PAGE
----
DOVER, Del. (AP) — The ex-husband of a woman who was slain in a murder-suicide in Pennsylvania stemming from a love triangle must relinquish proceeds he received from her individual life insurance policies, a Delaware judge ruled Thursday.
But Vice Chancellor Sam Glasscock III also ruled that Meredith Sullivan’s ex-husband, Luke Chapman, is entitled to keep the proceeds from her University of Delaware group life insurance policy.
The rulings uphold the findings in a report issued in February by a Chancery Court officer. That report was handed down exactly three years to the day that Chapman filed for divorce from Sullivan.
The dispute over the insurance policies involved conflicting state laws and came in a case of first impression, meaning it involved a novel issue that had never been addressed previously by a Delaware court.
Sullivan was killed at her Pennsylvania residence in April 2018, two weeks after Delaware’s Family Court entered the divorce decree. The wife of a man with whom Sullivan was having an affair broke into her home, waited for her to arrive, then fatally shot Sullivan before killing herself. Sullivan, 33, was killed just days after taking a job as an assistant vice president at Villanova University. She had previously been a senior director for marketing at the University of Delaware.
Following Sullivan’s death, Chapman received the proceeds of two individual life insurance policies, for which he was the sole beneficiary. He also received insurance proceeds as the primary beneficiary on Sullivan’s group life insurance policy.
Sullivan’s mother and siblings argued that Chapman was not entitled to the insurance proceeds, even though the policies were issued in Delaware, because she had moved to Pennsylvania shortly before her death.
Under Pennsylvania’s “revocation upon divorce” law, the former spouse of a life insurance policy holder is deemed to have “predeceased” the policy holder for beneficiary purposes and is not entitled to any proceeds. The law is based on the presumption that a policy holder who names a spouse as beneficiary, then is divorced and dies without having changed the beneficiary designation, nonetheless intended to remove the ex-spouse as a beneficiary.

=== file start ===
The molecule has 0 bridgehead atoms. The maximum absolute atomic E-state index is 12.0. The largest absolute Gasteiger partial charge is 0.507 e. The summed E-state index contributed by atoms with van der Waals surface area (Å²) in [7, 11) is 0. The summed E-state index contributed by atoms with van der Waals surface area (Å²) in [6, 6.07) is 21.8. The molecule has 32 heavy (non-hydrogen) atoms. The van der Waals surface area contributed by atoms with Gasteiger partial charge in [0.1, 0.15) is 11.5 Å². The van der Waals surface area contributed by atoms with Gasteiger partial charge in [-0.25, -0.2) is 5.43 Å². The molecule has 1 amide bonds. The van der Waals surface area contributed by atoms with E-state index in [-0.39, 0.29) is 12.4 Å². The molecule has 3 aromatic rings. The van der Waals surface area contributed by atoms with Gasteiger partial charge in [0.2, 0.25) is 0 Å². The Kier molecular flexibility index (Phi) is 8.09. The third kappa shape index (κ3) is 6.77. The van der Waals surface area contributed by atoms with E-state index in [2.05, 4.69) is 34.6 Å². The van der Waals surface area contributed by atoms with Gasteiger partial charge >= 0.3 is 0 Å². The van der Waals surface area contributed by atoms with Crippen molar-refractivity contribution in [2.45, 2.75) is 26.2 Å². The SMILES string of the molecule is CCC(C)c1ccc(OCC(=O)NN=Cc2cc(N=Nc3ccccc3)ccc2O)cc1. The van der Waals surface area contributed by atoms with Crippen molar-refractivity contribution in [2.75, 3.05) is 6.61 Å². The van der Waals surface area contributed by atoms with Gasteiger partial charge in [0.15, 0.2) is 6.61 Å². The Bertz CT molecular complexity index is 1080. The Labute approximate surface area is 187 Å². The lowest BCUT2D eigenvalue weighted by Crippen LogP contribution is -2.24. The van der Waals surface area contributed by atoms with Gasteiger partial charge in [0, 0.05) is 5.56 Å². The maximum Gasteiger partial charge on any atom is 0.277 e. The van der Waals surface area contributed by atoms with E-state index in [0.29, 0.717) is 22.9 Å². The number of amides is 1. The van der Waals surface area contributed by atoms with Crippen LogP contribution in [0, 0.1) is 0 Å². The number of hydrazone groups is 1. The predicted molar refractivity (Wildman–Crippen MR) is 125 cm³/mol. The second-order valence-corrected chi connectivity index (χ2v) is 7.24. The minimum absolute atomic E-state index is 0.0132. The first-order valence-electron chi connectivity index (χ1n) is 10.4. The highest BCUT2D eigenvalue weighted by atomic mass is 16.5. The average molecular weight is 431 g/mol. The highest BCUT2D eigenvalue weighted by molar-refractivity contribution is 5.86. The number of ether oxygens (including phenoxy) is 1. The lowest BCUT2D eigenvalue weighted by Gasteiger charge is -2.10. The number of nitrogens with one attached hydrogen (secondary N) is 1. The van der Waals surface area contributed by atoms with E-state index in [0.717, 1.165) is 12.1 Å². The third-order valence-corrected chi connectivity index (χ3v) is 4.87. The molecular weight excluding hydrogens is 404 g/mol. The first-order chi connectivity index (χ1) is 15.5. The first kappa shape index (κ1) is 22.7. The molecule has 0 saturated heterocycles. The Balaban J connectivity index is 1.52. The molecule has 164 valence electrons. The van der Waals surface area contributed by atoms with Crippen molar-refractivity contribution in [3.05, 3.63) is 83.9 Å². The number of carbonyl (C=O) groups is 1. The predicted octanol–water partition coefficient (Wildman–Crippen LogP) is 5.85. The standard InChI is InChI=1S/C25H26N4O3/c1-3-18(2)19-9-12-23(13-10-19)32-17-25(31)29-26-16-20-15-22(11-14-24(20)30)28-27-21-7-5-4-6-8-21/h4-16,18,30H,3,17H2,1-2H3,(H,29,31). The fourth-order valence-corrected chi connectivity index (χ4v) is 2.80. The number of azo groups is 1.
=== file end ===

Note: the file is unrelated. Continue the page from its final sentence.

Delaware law also has a “revocation upon divorce” provision but, unlike Pennsylvania’s law, which applies both to wills and insurance policies, Delaware’s law applies only to wills.
Chapman argued in a court petition that because the divorce decree was issued in Delaware, and because the insurance policies were issued in Delaware, Delaware law governs the disposition of the insurance proceeds and he is the proper recipient.
Glassock agreed with the conclusion by Master in Chancery Patricia Griffin that, because Sullivan was living in Pennsylvania at the time of her death, Pennsylvania has a stronger policy interest in ensuring that its public policy on automatic revocation of beneficiary designations is implemented.
“Pennsylvania surely has more interest in the vindication of the intent of its residents than Delaware has over non-residents,” Glasscock wrote.
Regarding the group insurance policy, however, Glassock noted that the contracting parties were not Sullivan and her insurer, as was the case with the individual policies, but were the university — “obviously a Delaware resident” — and its insurer. Chapman, as primary beneficiary, is thus entitled under Delaware law to the proceeds of the group life insurance policy, the judge determined.